Under the rule of the Umno-led coalition, today known as the Barisan Nasional (BN), worker and trade union rights have suffered significantly.
‘Eight hours labour, Eight hours recreation, Eight hours rest’ is a right that many workers in Malaysia have lost. Minimum wages, a norm in most developed and developing countries, is something that is still denied to Malaysian workers.
Existing worker rights in law have been slowly eroded and accesses to justice have not been made effective and simple for the workers. Even obligations as to rights provided in law are still being taken away by the granting of applications by employers whilst denying the fundamental right to be heard or objections before decisions are made. Minister’s decisions are held to be final and uncontestable in court. Workers are being weakened when union leaders are now allegedly being dismissed simply because they criticized their employers – not because of work performance or work-related misconduct.
The right to permanent employment until retirement today is being replaced by short-term fixed duration employment relationships, whereby most of these short-term employment contracts are for one year or less, with no guarantee of renewal. Since 2005, with the emergence of the ‘outsourcing concept’ which started for migrant workers, now expanded to local workers, traditional just employment relationships between those that own and control the workplace, who have work and need workers to do the required work, is also being withered away with the introduction of manpower/labour suppliers who now supply workers whilst continuing to be the employers even after the said workers start working at, and for the workplaces, factories and offices of the principal.In short, these new ‘employment relationship’ introduces a third party and allows principals and owners to now just utilize the labour free of employer obligations to the rights and welfare of the workers. We shall be looking briefly at the situation of worker and trade unions in Malaysia, but not all, to determine this current government’s performance when it comes to worker rights and welfare.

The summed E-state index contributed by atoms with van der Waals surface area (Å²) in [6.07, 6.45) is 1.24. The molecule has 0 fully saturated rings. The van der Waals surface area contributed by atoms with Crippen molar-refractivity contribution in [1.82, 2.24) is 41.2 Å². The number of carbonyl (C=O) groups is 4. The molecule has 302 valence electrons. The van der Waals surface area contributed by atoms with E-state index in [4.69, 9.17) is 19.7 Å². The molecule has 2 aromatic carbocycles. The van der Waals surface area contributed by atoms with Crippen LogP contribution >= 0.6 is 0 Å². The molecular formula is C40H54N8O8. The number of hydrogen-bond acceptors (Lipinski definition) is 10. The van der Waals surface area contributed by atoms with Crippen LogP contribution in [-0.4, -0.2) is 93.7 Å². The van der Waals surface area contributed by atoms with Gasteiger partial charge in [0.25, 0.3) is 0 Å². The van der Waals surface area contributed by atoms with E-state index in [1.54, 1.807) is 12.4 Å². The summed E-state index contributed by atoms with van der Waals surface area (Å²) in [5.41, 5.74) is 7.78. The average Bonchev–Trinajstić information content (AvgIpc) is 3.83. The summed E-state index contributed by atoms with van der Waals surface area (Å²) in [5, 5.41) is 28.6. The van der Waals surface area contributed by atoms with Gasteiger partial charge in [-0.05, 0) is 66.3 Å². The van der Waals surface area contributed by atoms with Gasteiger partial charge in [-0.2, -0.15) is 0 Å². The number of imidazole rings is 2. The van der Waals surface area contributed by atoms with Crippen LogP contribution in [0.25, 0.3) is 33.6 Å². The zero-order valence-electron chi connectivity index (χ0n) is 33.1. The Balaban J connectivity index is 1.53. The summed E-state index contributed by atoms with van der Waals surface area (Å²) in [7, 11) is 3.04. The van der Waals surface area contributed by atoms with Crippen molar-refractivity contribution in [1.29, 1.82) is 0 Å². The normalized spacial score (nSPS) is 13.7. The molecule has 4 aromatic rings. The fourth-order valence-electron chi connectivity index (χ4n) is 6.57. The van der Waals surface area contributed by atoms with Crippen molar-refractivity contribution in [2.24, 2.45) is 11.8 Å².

Right to ‘eight hours labour, eight hours recreation, eight hours rest’ eroded
Action taken by stonemasons on 21 April 1856, followed by many other worker struggles ultimately led to the establishment and maintenance of the Eight Hour Day, that is now recognized internationally, and this right was also given a high priority by the International Labour Organization (ILO) since its creation in 1919. The slogan ‘Eight hours labour, Eight hours recreation, Eight hours rest’ captures the essence of this struggle.
Likewise in Malaysia, this right is to be found in our Employment Act 1955. Any work beyond 8 hours would be construed as overtime work, and this required the consent of the worker and also entitled the worker to be paid extra, at a rate usually not less than one and half times his hourly rate of pay (Section 60A 3(a) Employment Act 1955).